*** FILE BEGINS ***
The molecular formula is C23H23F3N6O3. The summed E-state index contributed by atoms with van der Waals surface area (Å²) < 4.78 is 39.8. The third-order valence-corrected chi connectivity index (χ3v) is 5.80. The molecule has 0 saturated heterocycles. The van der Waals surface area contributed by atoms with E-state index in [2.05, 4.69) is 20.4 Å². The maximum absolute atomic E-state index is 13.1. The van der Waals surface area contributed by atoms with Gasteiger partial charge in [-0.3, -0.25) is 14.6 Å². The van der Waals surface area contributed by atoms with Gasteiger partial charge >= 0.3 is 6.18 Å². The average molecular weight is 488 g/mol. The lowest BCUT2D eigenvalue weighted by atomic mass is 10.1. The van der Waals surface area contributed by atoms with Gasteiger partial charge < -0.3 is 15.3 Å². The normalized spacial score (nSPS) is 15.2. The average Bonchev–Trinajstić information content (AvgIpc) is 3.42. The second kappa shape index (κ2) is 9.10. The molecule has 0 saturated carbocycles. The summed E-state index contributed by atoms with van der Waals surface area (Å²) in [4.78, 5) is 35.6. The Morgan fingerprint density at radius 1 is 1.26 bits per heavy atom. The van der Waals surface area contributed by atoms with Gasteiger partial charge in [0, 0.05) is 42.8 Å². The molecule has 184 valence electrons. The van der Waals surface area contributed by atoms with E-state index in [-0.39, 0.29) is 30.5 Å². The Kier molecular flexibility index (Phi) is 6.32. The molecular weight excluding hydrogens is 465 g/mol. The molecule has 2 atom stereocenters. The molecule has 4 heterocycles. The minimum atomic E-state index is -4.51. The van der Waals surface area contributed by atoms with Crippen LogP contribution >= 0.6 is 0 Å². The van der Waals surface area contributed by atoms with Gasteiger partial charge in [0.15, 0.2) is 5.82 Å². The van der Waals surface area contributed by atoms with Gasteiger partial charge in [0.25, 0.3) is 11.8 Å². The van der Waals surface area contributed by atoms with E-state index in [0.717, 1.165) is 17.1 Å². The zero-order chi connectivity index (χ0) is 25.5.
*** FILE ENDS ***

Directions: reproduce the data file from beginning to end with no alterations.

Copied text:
The molecular formula is C23H23F3N6O3. The summed E-state index contributed by atoms with van der Waals surface area (Å²) < 4.78 is 39.8. The third-order valence-corrected chi connectivity index (χ3v) is 5.80. The molecule has 0 saturated heterocycles. The van der Waals surface area contributed by atoms with E-state index in [2.05, 4.69) is 20.4 Å². The maximum absolute atomic E-state index is 13.1. The van der Waals surface area contributed by atoms with Gasteiger partial charge in [-0.3, -0.25) is 14.6 Å². The van der Waals surface area contributed by atoms with Gasteiger partial charge >= 0.3 is 6.18 Å². The average molecular weight is 488 g/mol. The lowest BCUT2D eigenvalue weighted by atomic mass is 10.1. The van der Waals surface area contributed by atoms with Gasteiger partial charge < -0.3 is 15.3 Å². The normalized spacial score (nSPS) is 15.2. The average Bonchev–Trinajstić information content (AvgIpc) is 3.42. The second kappa shape index (κ2) is 9.10. The molecule has 0 saturated carbocycles. The summed E-state index contributed by atoms with van der Waals surface area (Å²) in [4.78, 5) is 35.6. The Morgan fingerprint density at radius 1 is 1.26 bits per heavy atom. The van der Waals surface area contributed by atoms with Gasteiger partial charge in [0, 0.05) is 42.8 Å². The molecule has 184 valence electrons. The van der Waals surface area contributed by atoms with E-state index in [-0.39, 0.29) is 30.5 Å². The Kier molecular flexibility index (Phi) is 6.32. The molecular weight excluding hydrogens is 465 g/mol. The molecule has 2 atom stereocenters. The molecule has 4 heterocycles. The minimum atomic E-state index is -4.51. The van der Waals surface area contributed by atoms with Crippen LogP contribution >= 0.6 is 0 Å². The van der Waals surface area contributed by atoms with Gasteiger partial charge in [0.15, 0.2) is 5.82 Å². The van der Waals surface area contributed by atoms with Gasteiger partial charge in [0.25, 0.3) is 11.8 Å². The van der Waals surface area contributed by atoms with E-state index in [0.717, 1.165) is 17.1 Å². The zero-order chi connectivity index (χ0) is 25.5.